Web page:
The single-stranded DNA-binding protein, Replication Protein A (RPA), is a heterotrimeric complex with subunits of 70, 32 and 14 kDa involved in DNA metabolism. RPA may be a target for cellular regulation; the 32 kDa subunit (RPA32) is phosphorylated by several cellular kinases including the DNA-dependent protein kinase (DNA-PK). We have purified a mutant hRPA complex lacking amino acids 1-33 of RPA32 (rhRPA x 32delta1-33). This mutant bound ssDNA and supported DNA replication; however, rhRPA x 32delta1-33 was not phosphorylated under replication conditions or directly by DNA-PK. Proteolytic mapping revealed that all the sites phosphorylated by DNA-PK are contained on residues 1-33 of RPA32. When wild-type RPA was treated with DNA-PK and the mixture added to SV40 replication assays, DNA replication was supported. In contrast, when rhRPA x 32delta1-33 was treated with DNA-PK, DNA replication was strongly inhibited. Because untreated rhRPA x 32delta1-33 is fully functional, this suggests that the N-terminus of RPA is needed to overcome inhibitory effects of DNA-PK on other components of the DNA replication system. Thus, phosphorylation of RPA may modulate DNA replication indirectly, through interactions with other proteins whose activity is modulated by phosphorylation.
Halophilic archea (halobacteriae) thrive in hypersaline environments, avoiding osmotic shock by increasing the ion concentration of their cytoplasm by up to 3–6 M. To remain folded and active, their constitutive proteins have evolved towards a biased amino acid composition. High salt concentration affects catalytic activity in an enzyme-dependent way and a unified molecular mechanism remains elusive. Here, we have investigated a DNA ligase from Haloferax volcanii (Hv LigN) to show that K+ triggers catalytic activity by preferentially stabilising a specific conformation in the reaction coordinate. Sodium ions, in turn, do not populate such isoform and the enzyme remains inactive in the presence of this co-solute. Our results show that the halophilic amino acid signature enhances the enzyme's thermodynamic stability, with an indirect effect on its catalytic activity. This model has been successfully applied to reengineer Hv LigN into an enzyme that is catalytically active in the presence of NaCl.
To identify genomic regions involved in osmoregulation in the extremely halophilic archaeon Haloferax volcanii, we used a technique which involves hybridization of cDNAs obtained at different salinities against a cosmid library of the organism. Both low and high salt concentrations trigger differential expression; however, adaptation to low salinities seems to elicit a wider response. The presence of a large domain within the largest of the megaplasmids with a strong response to low salt concentrations is noteworthy.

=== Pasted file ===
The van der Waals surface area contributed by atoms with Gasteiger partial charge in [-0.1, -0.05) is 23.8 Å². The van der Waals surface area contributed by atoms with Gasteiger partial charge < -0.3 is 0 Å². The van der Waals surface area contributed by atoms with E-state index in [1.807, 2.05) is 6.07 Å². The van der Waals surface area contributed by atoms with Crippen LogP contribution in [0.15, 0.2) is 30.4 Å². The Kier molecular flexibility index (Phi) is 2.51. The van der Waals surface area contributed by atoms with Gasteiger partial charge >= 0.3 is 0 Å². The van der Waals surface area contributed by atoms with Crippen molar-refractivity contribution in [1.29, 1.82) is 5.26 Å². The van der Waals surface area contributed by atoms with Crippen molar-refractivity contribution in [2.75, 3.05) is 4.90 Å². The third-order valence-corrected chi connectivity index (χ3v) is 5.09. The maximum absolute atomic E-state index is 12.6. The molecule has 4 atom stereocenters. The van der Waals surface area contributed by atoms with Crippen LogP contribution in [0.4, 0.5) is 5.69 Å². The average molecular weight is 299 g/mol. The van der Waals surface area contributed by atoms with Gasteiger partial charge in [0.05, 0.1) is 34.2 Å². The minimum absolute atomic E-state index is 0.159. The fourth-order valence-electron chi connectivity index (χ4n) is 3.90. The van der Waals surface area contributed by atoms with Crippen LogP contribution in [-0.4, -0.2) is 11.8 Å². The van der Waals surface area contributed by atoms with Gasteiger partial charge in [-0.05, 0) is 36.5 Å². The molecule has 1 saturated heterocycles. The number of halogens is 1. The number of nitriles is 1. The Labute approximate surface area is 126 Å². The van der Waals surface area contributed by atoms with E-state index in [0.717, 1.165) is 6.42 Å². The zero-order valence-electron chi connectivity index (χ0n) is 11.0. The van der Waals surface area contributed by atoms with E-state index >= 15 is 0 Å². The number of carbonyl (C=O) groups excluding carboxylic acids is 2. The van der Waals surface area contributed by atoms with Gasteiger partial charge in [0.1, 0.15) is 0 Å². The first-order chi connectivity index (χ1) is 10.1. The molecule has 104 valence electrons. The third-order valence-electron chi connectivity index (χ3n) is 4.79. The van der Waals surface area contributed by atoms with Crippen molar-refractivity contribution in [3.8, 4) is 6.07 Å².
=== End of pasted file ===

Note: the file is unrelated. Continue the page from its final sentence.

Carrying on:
To define the complete sRNA population of the halophilic archaeon Haloferax volcanii, we employed high throughput sequencing. cDNAs were generated from RNA ranging in size from 17 to 500 nucleotides isolated from cells grown at three different conditions to exponential and stationary phase, respectively. Altogether, 145 intergenic and 45 antisense sRNAs were identified. Comparison of the expression profile showed different numbers of reads at the six different conditions for the majority of sRNAs. A striking difference in the number of sRNA reads was observed between cells grown under standard vs. low salt conditions. Furthermore, the six highest numbers of reads were found for low salt conditions. In contrast, only slight differences between sRNA reads at different growth temperatures were detected. Attempts to delete four sRNA genes revealed that one sRNA gene is essential. The three viable sRNA gene deletion mutants possessed distinct phenotypes. According to microarray analyses, the removal of the sRNA gene resulted in a profound change of the transcriptome when compared with the wild type. High throughput sequencing also showed the presence of high concentrations of tRNA derived fragments in H. volcanii. These tRF molecules were shown to have different amounts of reads at the six conditions analyzed. Northern analysis was used to confirm the presence of the tRNA-derived fragments.
Haloferax volcanii; archaea; high throughput sequencing; sRNAs; tRFs
By coupling the protection and organization of single-stranded DNA (ssDNA) with recruitment and alignment of DNA processing factors, replication protein A (RPA) lies at the heart of dynamic multi-protein DNA processing machinery. Nevertheless, how RPA coordinates biochemical functions of its eight domains remains unknown. We examined the structural biochemistry of RPA’s DNA-binding activity, combining small-angle X-ray and neutron scattering with all-atom molecular dynamics simulations to investigate the architecture of RPA’s DNA-binding core. The scattering data reveal compaction promoted by DNA binding; DNA-free RPA exists in an ensemble of states with inter-domain mobility and becomes progressively more condensed and less dynamic on binding ssDNA. Our results contrast with previous models proposing RPA initially binds ssDNA in a condensed state and becomes more extended as it fully engages the substrate. Moreover, the consensus view that RPA engages ssDNA in initial, intermediate and final stages conflicts with our data revealing that RPA undergoes two (not three) transitions as it binds ssDNA with no evidence for a discrete intermediate state. These results form a framework for understanding how RPA integrates the ssDNA substrate into DNA processing machinery, provides substrate access to its binding partners and promotes the progression and selection of DNA processing pathways.